Jay Morse - Partner of Pickands, Mather & Company
12725 Lake Shore Boulevard
In 1865, John Outhwaite and his associates, Samuel L. Mather and George Worthington, persuaded Jay Morse to take the management of the Cleveland Iron Mining Company’s mines in Marquette, Michigan, a position he held for seventeen years. Mr. Morse equipped the mine with machinery and built one of the first great ore docks at Marquette. The company’s mines grew to be the most significant iron-ore producing district in the United States.
He also had the management of McComber Mine in Negaunee, Michigan, and was secretary and manager of the Bancroft Furnace.
In 1882, Morse returned to Northeast Ohio. He, along with Colonel James Pickands, joined Samuel Mather in 1883 for a partnership to engage in the sale of iron ore, pig iron, and coal, with initial interests in two small mines in upper Michigan and a wooden steamer. The company later became Pickands Mather & Co., a chief supplier of raw materials to the steel industry and one of four major ore companies in the United States who, at one time, had headquarters in Cleveland.
Mr. H. H. Porter, who had undertaken the reorganization of the Union Iron and Steel Company of Chicago in 1885, prevailed upon Morse to enter the field of manufacturing steel products. With the financial backing of Pickands Mather, he became the president of the new Union Steel Company with headquarters in Chicago. He was instrumental in the consolidation of Union Steel with the North Chicago Rolling Mills Company and the Joliet Steel Company, forming the Illinois Steel Company with him as the new president.
In 1901, J. P. Morgan engineered the creation of U.S. Steel, the world's largest business enterprise with Illinois Steel becoming part of this giant entity. Elbert H. Gary became president and Morse returned to Cleveland.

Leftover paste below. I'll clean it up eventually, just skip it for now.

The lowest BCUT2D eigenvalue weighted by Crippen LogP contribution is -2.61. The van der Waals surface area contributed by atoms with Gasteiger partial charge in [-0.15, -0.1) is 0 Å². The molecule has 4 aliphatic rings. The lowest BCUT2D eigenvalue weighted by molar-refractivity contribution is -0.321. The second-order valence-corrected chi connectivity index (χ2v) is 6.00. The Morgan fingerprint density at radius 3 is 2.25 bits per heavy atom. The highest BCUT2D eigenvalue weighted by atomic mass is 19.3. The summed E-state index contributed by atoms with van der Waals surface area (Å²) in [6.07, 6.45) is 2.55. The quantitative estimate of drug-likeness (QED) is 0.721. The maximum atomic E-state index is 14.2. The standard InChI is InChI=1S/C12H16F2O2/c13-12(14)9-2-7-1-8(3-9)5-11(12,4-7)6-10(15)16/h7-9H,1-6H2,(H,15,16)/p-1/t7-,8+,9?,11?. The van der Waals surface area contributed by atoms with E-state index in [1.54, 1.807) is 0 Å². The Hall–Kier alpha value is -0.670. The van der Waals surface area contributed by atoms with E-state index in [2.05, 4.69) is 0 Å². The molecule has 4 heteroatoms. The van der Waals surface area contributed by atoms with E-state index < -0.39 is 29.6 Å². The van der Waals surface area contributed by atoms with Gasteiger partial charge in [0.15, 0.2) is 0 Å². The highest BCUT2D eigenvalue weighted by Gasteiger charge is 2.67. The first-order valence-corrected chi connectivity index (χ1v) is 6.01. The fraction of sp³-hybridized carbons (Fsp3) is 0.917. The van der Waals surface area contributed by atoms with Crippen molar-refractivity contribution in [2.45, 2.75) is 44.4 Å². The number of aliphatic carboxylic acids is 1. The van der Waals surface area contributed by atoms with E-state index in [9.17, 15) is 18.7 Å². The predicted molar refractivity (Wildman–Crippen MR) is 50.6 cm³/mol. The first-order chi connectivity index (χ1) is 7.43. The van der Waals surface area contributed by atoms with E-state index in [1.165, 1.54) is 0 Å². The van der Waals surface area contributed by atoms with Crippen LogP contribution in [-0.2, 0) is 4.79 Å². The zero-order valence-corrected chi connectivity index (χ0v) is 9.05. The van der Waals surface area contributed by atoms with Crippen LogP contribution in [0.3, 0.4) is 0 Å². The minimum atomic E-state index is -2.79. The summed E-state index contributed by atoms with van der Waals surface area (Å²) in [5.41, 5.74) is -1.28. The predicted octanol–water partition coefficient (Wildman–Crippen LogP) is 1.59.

Jay Collins Morse was born to Collins and Fannie Morse on March 24, 1838, in Painesville, Ohio. Fannie died six months after Jay was born. Jay received a good education in public schools but pushed by a restless spirit and the desire to begin his life induced him to leave home and school, and at age eighteen he obtained a clerkship in the freight department of the Lake Shore and Michigan Southern Railroad where he remained for seven years.
Jay married Mary Ann Outhwaite, daughter of John and Ann Outhwaite, in 1864. She was born in April 1838. Ann was the older sister of Caroline Martha Outhwaite, the wife of James Pickands. Jay and Mary Ann had one child: Gertrude Carolyn (Ely), born on September 22, 1868.
Mary Ann died on February 28, 1886, and was buried in Lake View Cemetery. Jay remarried on January 11, 1899, to his partner’s widowed second wife, Seville Samantha Hanna Pickands. She was born on March 30, 1846, to Leonard and Samantha Hanna.
Jay Morse died on August 22, 1906. Upon his death, Seville Morse became the first and only woman partner in Pickands Mather, a position she held until her death on June 26, 1927. Both Jay and Seville were buried in Lake View Cemetery.